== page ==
Humongous Demand of Affordable housing in Chennai suburbs

News Posted - 2010-04-21

The city is fast expanding, and proof of this is the fact that about 7,000 housing units are developed in Chennai Metropolitan Area (CMA) annually. More than 95% of them are promoted in the suburbs. Still, the city faces a shortage of more than one lakh houses. At least 50% of them are in the affordable housing segment and going by the present pace of development, this shortfall could mount to eight lakh units in the next 15 years as per Chennai Metropolitan Development Authority (CMDA) estimates.

The primary concern of most prospective apartment buyers is that there isn’t enough supply of affordable houses. Whenever a builder promotes budget housing project, it gets sold out fast. Akshaya MD T Chitty Babu says he had to sit in his office till late in the night to accept bookings when he launched a budget housing project on OMR last year. Plaza group, which launched a 176 apartment project at Perumbakkam, off OMR, last month, sold out the entire stock in five hours. JBM Dakshin, which launched a 120-apartment project in the Rs 15-42 lakh price bracket on the GST Road last month, sold the entire lot in two days. Every promoter of budget housing has a similar story to narrate.

“A real estate boom in Chennai is led by a locality. In 1998, it was Velachery. The 2006 boom was led by OMR. Next, it is a race between GST Road and Sriperumbudur,” said Chethan Jhabakh, partner, JBM Dakshin. All the three growing corridors — OMR, GST Road and Sriperumbudur — had specific triggers for their development. “For OMR, it was Tata Consultancy Services setting up shop at Semmancheri, for GST Road, it was Ford starting its factory at Maraimalainagar, and for Sriperumbudur, it was the Hyundai factory at Irungattukottai,” said Ramesh Nair, MD, Jones Lang LaSalle Meghraj, an international realty consultant.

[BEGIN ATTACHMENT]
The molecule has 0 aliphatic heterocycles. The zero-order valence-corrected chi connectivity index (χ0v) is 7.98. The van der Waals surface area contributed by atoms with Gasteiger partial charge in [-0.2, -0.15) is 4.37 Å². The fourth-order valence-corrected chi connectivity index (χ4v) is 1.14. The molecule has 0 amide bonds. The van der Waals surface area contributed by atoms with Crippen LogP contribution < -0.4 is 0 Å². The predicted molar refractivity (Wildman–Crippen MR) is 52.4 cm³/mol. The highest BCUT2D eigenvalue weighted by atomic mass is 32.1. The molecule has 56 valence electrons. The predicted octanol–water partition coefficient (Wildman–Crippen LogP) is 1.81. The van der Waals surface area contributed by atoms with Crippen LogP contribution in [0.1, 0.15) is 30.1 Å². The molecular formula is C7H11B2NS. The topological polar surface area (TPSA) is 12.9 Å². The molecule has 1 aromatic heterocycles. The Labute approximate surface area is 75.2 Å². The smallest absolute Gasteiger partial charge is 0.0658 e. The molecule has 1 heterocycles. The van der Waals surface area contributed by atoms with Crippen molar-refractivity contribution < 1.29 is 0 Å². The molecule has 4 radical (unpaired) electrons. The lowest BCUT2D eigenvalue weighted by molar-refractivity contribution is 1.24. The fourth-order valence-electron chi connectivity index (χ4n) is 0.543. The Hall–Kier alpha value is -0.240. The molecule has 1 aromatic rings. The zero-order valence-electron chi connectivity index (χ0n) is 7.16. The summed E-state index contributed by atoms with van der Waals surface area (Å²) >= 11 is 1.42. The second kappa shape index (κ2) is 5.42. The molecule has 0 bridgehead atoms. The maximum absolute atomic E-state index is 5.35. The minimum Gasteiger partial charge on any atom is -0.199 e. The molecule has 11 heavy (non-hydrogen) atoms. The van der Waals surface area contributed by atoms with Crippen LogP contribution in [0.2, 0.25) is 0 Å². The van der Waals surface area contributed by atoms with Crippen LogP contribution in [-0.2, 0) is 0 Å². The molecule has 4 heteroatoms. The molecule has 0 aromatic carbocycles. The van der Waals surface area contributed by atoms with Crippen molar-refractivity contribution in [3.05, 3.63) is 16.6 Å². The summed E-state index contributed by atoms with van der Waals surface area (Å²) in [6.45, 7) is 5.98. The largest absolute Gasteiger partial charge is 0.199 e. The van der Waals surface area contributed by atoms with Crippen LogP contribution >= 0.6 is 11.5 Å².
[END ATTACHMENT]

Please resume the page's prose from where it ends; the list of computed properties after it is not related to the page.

Irrespective of attractions like employment potential in new industries, there has been substantial migration from the city to the suburbs in the last 20 years. CMDA estimates that about 10 lakh move out of the city into suburbs every decade. This is the fallout of conversion of residential space into nonresidential for uses, such as offices, shops and hotels within the core city. It leaves the rest of the residential space unaffordable for middle-income groups, who escape to the suburbs. Lack of social infrastructure is a cause of worry. Though integrated townships, which which provide everything from schools, and healthcare to malls and multiplexes, like Hiranandani Palace Garden at Oragadam, Estancia on GST Road, and DLF on OMR are being developed, there aren’t similar facilities in stand-alone residential projects.

The CMA’s outlying areas have not seen planned development so far. Much of the haphazard growth can be attributed to the failure of the government in preparing and implementing a development plan for the areas. While the CMDA spent close to two decades preparing the second master plan, builders and layout promoters went about developing land parcels in bits and pieces.

Source: Indian Realty News 19/4/10